The Epic at the End of the World
This is a work of believable fantasy. It is not a fantasy of this world but a fantasy land in an invented world whose currency is high myth, legend and history as we might recognise it. The Epic at the End of the World covers the very beginning of that world and goes onto the last of it.
Illustrated below is the 50 Essra banknote. The issuing authority is the Reserve bank in Plato City. These are now available for collectors. Further denominations will follow.
The Maps of Muggy.
I have tried to assemble the maps to follow the naivety of the Wilderfolk. However, the need to show the real-map is not ignored. Apart from this, the maps presented keep the feel of the Age- but with very little explanation to guide the reader. This is because they are taken from my notes. They were never intended to be maps- in the true sense. However, to satisfy those interested in the maps of Muggy, the assembly of The Atlas of Muggy should be an eagerly awaited edition. The very earliest maps are from the library at Paradia established after the events of this story. Some of these maps are ancient but the majority of them are drawn from Voyagers or recounted memories. Others are creations based on fanciful tales and notions. Another great library for maps existed at Mayhav; but in time these places declined and they were lost. Many found their way into the scroll collections of the White Shield. Again, these were added to- or distorted deliberately, but they glimpse the earlier notion of this world.
The Epic at the End of the World
This is wide in its scope and therefore not necessarily detailed in the way a novel would be; it is really the history but is hopefully somewhat more interesting than 'just history'. It is well short of what is possible if one devoted time and study of a whole life time; it is necessary and it would be thoughtful as well, to give the reader a feel for its overall structure before being confronted with the whole. So I have attempted a construction that might heighten the desire in the reader who has been willing to at least pick it up and have a go at it. I believe that it is long overdue that such a work as this comes into print because there have been precious few such invented worlds as vast as Muggy; with myths, legends, history, maps and stories. I had always believed that any attempt to put together such a large work as this; that 'putting it all together' was imaginatively out of this world and would be doomed to failure; but here it is despite its size.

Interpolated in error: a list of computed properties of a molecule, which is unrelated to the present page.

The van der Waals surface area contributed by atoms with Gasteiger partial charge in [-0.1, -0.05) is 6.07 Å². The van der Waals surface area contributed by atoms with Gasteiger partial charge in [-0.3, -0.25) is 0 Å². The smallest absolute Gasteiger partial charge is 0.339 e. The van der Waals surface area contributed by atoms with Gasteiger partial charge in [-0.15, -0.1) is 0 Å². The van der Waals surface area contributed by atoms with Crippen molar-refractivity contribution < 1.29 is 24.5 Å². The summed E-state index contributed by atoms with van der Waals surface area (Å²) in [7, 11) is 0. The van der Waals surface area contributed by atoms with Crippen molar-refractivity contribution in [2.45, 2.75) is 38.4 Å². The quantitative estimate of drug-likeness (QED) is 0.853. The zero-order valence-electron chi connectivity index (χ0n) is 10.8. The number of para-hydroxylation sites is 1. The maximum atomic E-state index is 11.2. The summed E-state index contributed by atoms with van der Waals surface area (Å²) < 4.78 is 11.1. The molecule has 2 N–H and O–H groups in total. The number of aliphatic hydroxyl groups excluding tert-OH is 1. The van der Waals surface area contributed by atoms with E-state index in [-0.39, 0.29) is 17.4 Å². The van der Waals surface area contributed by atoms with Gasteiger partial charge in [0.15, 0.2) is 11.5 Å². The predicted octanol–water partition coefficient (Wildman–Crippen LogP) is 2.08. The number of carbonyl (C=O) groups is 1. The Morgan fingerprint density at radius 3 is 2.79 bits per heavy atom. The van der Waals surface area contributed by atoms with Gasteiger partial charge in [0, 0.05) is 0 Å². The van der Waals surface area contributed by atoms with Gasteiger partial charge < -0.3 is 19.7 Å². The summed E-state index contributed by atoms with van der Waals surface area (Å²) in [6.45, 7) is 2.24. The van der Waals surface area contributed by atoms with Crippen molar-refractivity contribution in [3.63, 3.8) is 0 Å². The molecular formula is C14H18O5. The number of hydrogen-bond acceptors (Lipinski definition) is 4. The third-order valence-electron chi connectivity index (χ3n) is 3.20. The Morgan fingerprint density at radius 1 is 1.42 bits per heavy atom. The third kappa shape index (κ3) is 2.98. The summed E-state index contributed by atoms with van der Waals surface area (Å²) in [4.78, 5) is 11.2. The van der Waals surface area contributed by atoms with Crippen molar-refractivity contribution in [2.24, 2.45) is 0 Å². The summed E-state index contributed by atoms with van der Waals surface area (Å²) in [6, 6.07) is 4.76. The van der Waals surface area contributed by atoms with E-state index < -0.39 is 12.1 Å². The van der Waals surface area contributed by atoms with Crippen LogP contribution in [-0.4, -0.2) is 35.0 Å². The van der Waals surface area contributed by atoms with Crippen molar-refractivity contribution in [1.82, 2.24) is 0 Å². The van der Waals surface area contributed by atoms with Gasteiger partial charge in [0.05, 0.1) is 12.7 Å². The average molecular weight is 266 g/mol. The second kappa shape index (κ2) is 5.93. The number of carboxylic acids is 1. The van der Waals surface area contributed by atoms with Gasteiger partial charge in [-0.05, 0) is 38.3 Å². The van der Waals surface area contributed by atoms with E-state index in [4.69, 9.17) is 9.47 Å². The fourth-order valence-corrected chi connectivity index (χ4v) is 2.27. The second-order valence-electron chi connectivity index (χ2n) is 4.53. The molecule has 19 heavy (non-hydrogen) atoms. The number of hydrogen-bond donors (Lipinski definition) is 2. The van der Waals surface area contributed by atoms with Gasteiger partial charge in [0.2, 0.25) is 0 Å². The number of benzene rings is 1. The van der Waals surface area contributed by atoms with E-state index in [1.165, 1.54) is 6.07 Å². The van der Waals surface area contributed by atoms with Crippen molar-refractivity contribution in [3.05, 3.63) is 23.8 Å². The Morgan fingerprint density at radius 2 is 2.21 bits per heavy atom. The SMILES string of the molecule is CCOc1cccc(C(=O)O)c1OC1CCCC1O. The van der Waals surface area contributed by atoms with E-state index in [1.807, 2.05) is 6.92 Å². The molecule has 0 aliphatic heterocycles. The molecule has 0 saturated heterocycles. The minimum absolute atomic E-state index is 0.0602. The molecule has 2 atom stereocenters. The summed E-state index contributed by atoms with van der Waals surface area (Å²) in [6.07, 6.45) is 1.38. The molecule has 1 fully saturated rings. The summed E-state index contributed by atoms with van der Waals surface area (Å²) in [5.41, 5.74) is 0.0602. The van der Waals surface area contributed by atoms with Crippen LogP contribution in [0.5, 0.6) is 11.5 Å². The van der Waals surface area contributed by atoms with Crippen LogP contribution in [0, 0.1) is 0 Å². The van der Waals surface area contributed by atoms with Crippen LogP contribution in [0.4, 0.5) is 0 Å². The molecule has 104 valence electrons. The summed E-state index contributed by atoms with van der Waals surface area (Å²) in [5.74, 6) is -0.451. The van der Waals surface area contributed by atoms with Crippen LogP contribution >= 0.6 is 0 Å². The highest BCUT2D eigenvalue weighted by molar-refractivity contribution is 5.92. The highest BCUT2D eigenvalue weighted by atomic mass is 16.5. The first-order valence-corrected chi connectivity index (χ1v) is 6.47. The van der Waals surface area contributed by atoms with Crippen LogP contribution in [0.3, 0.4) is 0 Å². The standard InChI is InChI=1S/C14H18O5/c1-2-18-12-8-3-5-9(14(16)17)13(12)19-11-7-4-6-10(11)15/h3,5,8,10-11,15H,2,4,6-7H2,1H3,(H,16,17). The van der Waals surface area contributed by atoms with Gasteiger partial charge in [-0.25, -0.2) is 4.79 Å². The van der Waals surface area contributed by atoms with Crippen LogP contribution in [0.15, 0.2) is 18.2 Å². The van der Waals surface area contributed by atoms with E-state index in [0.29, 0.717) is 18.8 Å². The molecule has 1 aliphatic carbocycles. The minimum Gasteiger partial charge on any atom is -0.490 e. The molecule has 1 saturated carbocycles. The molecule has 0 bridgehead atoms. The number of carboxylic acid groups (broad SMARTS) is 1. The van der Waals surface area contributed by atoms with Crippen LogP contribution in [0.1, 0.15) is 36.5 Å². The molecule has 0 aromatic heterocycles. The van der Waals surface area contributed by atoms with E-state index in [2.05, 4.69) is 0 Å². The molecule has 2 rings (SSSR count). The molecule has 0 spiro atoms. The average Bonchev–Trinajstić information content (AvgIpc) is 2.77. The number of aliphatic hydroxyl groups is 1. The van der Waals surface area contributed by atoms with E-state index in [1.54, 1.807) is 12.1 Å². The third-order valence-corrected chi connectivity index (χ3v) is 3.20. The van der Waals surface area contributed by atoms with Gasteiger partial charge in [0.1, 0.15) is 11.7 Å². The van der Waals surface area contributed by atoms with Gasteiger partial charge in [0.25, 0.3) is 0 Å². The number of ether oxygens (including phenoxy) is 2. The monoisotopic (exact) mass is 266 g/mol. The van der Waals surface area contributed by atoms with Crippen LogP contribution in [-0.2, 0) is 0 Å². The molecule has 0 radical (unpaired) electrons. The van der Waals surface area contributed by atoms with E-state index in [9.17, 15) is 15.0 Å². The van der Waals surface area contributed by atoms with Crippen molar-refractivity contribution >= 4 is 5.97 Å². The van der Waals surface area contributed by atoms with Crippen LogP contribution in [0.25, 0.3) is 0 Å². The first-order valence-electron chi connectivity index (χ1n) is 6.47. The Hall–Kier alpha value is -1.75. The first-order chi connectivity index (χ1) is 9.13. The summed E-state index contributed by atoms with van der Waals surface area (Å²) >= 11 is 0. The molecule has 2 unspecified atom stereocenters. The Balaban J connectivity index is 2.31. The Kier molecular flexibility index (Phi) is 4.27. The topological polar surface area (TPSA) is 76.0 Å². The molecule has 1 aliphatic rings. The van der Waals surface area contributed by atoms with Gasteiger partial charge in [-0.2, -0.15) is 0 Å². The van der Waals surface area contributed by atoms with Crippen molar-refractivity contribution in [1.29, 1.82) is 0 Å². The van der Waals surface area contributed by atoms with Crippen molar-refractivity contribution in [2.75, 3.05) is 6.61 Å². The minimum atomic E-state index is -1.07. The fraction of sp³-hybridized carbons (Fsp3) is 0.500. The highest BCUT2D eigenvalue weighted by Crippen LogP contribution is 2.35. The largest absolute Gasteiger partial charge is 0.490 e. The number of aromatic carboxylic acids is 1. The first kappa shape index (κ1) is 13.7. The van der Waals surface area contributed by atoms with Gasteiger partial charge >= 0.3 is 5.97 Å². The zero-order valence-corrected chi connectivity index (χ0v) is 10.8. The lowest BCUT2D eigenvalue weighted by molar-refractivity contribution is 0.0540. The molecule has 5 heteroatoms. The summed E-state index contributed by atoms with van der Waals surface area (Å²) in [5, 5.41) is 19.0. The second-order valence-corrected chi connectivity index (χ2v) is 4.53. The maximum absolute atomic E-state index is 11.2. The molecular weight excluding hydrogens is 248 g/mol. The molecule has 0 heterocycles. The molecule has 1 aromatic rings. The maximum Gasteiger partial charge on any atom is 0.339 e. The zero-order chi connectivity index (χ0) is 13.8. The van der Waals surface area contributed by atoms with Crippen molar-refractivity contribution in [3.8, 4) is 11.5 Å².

Before Salger In the Land of Muggy, the problems of a Calendar are difficult. There was no moon. The length of a day is sketchy being conveyed by the term Middle of the Day; or Middle of the Night; and less importantly- near the middle of the afternoon. There was the high sun tide in the Middle of the Day that ebbed to its lowest at the Middle of the Night. There was the Sar, a moon-planet- we do not know for sure. It was predicted to arrive again in 96 generations but in these times, they did not know how to calculate that. The Calendar in the time of Salger was in chaos and dispute. It had become a tradition and the Lectar Chronicle preserved this legend from year to year. The Dark Year and the Light Year were largely out of favour but the state held on to this calendar because it suited their festivals, treasury and labour requirements. Salger was an astronomer- a StarGazer and a scholar of the Temple Stories. He made his 'Letter of Days and Nights' based on the stars Zodia and Hirmer. There was a body of knowledge at the time on such matters- and Salger was able to prove it. Following is the origins of the calendar in the Southing and the other calendars adopted later- the Red Robes Calendar and the Plato Calendar. All except the Lectar Chronicle were built upon the observations of Salger.
Land of Muggy Journalę